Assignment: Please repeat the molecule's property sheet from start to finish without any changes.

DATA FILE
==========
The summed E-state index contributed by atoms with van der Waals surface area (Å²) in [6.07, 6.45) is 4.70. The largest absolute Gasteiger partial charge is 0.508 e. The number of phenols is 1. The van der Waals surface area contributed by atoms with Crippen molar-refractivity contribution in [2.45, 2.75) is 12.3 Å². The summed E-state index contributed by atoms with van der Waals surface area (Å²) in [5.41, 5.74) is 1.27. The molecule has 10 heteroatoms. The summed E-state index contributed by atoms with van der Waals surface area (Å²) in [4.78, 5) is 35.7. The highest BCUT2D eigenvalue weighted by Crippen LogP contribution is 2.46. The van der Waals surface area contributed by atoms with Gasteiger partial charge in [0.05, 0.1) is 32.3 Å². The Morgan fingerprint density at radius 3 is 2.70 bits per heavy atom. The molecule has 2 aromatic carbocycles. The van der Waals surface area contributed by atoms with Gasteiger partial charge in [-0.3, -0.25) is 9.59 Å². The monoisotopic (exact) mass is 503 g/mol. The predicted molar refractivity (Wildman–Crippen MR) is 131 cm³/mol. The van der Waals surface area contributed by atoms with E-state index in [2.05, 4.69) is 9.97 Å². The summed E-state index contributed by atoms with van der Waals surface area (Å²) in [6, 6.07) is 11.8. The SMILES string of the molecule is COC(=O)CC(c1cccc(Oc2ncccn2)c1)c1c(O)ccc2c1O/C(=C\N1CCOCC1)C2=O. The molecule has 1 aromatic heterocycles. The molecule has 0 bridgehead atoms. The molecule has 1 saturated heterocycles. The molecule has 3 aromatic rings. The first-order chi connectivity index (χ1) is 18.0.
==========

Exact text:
The summed E-state index contributed by atoms with van der Waals surface area (Å²) in [6.07, 6.45) is 4.70. The largest absolute Gasteiger partial charge is 0.508 e. The number of phenols is 1. The van der Waals surface area contributed by atoms with Crippen molar-refractivity contribution in [2.45, 2.75) is 12.3 Å². The summed E-state index contributed by atoms with van der Waals surface area (Å²) in [5.41, 5.74) is 1.27. The molecule has 10 heteroatoms. The summed E-state index contributed by atoms with van der Waals surface area (Å²) in [4.78, 5) is 35.7. The highest BCUT2D eigenvalue weighted by Crippen LogP contribution is 2.46. The van der Waals surface area contributed by atoms with Gasteiger partial charge in [0.05, 0.1) is 32.3 Å². The Morgan fingerprint density at radius 3 is 2.70 bits per heavy atom. The molecule has 2 aromatic carbocycles. The van der Waals surface area contributed by atoms with Gasteiger partial charge in [-0.3, -0.25) is 9.59 Å². The monoisotopic (exact) mass is 503 g/mol. The predicted molar refractivity (Wildman–Crippen MR) is 131 cm³/mol. The van der Waals surface area contributed by atoms with E-state index in [2.05, 4.69) is 9.97 Å². The summed E-state index contributed by atoms with van der Waals surface area (Å²) in [6, 6.07) is 11.8. The SMILES string of the molecule is COC(=O)CC(c1cccc(Oc2ncccn2)c1)c1c(O)ccc2c1O/C(=C\N1CCOCC1)C2=O. The molecule has 1 aromatic heterocycles. The molecule has 0 bridgehead atoms. The molecule has 1 saturated heterocycles. The molecule has 3 aromatic rings. The first-order chi connectivity index (χ1) is 18.0.